16 comments:

  1. Congrats on the Summer cation win! enjoy !
    and more hapPy reading =)

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    1. Thank you! Hope you have a blessed week! :)

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  2. Some great stuff! War of the Worlds in one of the books on a challenge list for me so hopefully I get to it this year. I read The Picture of Dorian Gray many, many years ago but would love to revisit it - it's the first classic I can recall reading and enjoying. As for Tolkien - that is a must! You can check out my Monday here http://kyliesreads.blogspot.com.au/2014/03/its-monday-what-are-you-reading_10.html

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    1. Thanks for stopping by! I look forward to reading your blog. :)

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  3. I found The Picture of Dorian Gray to be an dark, disturbing but thought provoking read. I had previously seen the film before reading the book so I knew what to expect. I enjoyed both formats of story telling.
    Happy Reading!
    :-)
    Bits & Bobs

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    1. I am not too far in it but I was expecting it was going to be turning that way.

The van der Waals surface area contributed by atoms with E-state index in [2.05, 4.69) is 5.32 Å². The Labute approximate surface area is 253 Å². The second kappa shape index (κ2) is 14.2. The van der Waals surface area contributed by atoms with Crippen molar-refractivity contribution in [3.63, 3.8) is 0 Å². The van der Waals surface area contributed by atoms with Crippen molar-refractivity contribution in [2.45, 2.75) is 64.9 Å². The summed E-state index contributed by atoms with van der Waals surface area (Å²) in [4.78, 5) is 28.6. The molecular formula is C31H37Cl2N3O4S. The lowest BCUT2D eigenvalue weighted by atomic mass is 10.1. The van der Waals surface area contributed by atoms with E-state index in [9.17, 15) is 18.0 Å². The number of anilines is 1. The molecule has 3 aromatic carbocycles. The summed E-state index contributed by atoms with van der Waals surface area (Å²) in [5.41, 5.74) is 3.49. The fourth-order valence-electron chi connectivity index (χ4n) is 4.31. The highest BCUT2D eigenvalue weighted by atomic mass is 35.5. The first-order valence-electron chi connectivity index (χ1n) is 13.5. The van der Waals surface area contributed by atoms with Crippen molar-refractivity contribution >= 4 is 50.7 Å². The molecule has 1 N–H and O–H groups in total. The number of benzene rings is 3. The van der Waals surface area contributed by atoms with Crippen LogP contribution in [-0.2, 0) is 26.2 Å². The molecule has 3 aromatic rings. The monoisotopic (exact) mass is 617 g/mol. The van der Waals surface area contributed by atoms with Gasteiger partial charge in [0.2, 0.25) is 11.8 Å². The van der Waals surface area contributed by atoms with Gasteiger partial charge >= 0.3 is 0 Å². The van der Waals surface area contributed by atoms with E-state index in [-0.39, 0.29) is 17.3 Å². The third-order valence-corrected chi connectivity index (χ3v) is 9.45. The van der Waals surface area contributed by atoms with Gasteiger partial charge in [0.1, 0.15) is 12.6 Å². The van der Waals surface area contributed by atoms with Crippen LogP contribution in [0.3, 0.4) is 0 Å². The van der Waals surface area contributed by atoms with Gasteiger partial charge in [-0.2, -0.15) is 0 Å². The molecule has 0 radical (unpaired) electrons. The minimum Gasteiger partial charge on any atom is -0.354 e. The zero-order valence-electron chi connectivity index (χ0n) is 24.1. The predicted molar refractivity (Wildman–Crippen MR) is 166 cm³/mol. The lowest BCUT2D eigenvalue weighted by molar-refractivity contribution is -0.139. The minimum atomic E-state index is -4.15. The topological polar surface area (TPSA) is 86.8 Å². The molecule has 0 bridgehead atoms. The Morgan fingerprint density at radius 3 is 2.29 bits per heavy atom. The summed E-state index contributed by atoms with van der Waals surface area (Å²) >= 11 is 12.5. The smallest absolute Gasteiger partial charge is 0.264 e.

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  4. Have a great reading week,
    Shelleyrae @ Book'd Out

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  5. Interesting assortment of books. I'm glad that you are enjoying them. Come see my Monday Report if you get a chance. Happy reading!

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    1. Thanks for stopping by! I look forward to reading your blog. :)

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  6. I felt the same way and said I think I am getting back into the reading and reviewing consistency.

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    1. Good for you! Thanks for stopping by. :)

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  7. These are new to me but glad you enjoyed them!

    Check out what we are reading this week.

    Leydy @OUaT & RCE

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    1. Thanks! I look forward to reading your blog. :)

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  8. I have not read The Children of Hurin but now I'm curious. That world is always so nice to revisit.

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    1. So far it is like reading The Silmarillion, which I found a little harder then LOTR to read but incredibly fascinating.